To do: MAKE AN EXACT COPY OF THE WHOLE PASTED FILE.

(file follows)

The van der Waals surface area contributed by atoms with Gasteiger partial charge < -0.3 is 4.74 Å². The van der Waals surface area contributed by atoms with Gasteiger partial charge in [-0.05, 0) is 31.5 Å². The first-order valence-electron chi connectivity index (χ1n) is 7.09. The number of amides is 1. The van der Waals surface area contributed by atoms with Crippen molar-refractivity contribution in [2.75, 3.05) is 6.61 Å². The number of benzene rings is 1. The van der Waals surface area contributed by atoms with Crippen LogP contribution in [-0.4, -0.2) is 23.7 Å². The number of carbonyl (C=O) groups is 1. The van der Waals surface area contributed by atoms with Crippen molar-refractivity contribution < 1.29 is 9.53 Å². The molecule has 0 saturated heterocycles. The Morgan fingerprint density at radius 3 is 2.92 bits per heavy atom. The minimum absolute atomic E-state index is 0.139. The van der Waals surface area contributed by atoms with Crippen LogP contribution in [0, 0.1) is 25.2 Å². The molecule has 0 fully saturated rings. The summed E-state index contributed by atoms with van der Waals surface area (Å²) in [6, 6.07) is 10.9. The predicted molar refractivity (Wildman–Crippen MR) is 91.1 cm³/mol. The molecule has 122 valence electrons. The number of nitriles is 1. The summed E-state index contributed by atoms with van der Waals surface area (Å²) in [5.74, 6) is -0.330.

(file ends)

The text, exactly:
The van der Waals surface area contributed by atoms with Gasteiger partial charge < -0.3 is 4.74 Å². The van der Waals surface area contributed by atoms with Gasteiger partial charge in [-0.05, 0) is 31.5 Å². The first-order valence-electron chi connectivity index (χ1n) is 7.09. The number of amides is 1. The van der Waals surface area contributed by atoms with Crippen molar-refractivity contribution in [2.75, 3.05) is 6.61 Å². The number of benzene rings is 1. The van der Waals surface area contributed by atoms with Crippen LogP contribution in [-0.4, -0.2) is 23.7 Å². The number of carbonyl (C=O) groups is 1. The van der Waals surface area contributed by atoms with Crippen molar-refractivity contribution < 1.29 is 9.53 Å². The molecule has 0 saturated heterocycles. The Morgan fingerprint density at radius 3 is 2.92 bits per heavy atom. The minimum absolute atomic E-state index is 0.139. The van der Waals surface area contributed by atoms with Crippen LogP contribution in [0, 0.1) is 25.2 Å². The molecule has 0 fully saturated rings. The summed E-state index contributed by atoms with van der Waals surface area (Å²) in [6, 6.07) is 10.9. The predicted molar refractivity (Wildman–Crippen MR) is 91.1 cm³/mol. The molecule has 122 valence electrons. The number of nitriles is 1. The summed E-state index contributed by atoms with van der Waals surface area (Å²) in [5.74, 6) is -0.330.